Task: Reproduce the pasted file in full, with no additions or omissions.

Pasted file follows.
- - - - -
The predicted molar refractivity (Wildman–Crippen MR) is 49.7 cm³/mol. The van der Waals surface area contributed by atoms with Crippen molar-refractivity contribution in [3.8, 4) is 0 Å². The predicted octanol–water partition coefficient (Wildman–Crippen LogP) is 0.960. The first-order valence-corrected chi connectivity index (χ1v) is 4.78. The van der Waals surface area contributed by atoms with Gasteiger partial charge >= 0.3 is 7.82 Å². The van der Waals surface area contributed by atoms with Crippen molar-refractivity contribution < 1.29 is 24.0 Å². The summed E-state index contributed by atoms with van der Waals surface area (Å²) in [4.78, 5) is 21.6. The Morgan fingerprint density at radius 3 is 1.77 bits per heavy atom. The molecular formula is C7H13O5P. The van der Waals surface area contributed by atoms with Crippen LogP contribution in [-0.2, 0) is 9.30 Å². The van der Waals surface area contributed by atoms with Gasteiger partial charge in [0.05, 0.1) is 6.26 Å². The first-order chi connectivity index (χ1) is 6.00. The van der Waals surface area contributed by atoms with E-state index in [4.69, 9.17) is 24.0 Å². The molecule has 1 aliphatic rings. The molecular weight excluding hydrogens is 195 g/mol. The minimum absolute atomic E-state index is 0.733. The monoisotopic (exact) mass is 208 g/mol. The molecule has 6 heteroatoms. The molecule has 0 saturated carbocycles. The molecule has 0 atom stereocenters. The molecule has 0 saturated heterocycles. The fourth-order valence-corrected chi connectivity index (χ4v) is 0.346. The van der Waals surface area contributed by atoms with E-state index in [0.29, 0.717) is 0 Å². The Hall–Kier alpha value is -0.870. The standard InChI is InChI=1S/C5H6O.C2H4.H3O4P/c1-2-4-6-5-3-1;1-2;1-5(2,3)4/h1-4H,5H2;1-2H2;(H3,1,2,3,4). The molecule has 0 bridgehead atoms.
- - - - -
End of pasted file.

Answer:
The predicted molar refractivity (Wildman–Crippen MR) is 49.7 cm³/mol. The van der Waals surface area contributed by atoms with Crippen molar-refractivity contribution in [3.8, 4) is 0 Å². The predicted octanol–water partition coefficient (Wildman–Crippen LogP) is 0.960. The first-order valence-corrected chi connectivity index (χ1v) is 4.78. The van der Waals surface area contributed by atoms with Gasteiger partial charge >= 0.3 is 7.82 Å². The van der Waals surface area contributed by atoms with Crippen molar-refractivity contribution < 1.29 is 24.0 Å². The summed E-state index contributed by atoms with van der Waals surface area (Å²) in [4.78, 5) is 21.6. The Morgan fingerprint density at radius 3 is 1.77 bits per heavy atom. The molecular formula is C7H13O5P. The van der Waals surface area contributed by atoms with Crippen LogP contribution in [-0.2, 0) is 9.30 Å². The van der Waals surface area contributed by atoms with Gasteiger partial charge in [0.05, 0.1) is 6.26 Å². The first-order chi connectivity index (χ1) is 6.00. The van der Waals surface area contributed by atoms with E-state index in [4.69, 9.17) is 24.0 Å². The molecule has 1 aliphatic rings. The molecular weight excluding hydrogens is 195 g/mol. The minimum absolute atomic E-state index is 0.733. The monoisotopic (exact) mass is 208 g/mol. The molecule has 6 heteroatoms. The molecule has 0 saturated carbocycles. The molecule has 0 atom stereocenters. The molecule has 0 saturated heterocycles. The fourth-order valence-corrected chi connectivity index (χ4v) is 0.346. The van der Waals surface area contributed by atoms with E-state index in [0.29, 0.717) is 0 Å². The Hall–Kier alpha value is -0.870. The standard InChI is InChI=1S/C5H6O.C2H4.H3O4P/c1-2-4-6-5-3-1;1-2;1-5(2,3)4/h1-4H,5H2;1-2H2;(H3,1,2,3,4). The molecule has 0 bridgehead atoms.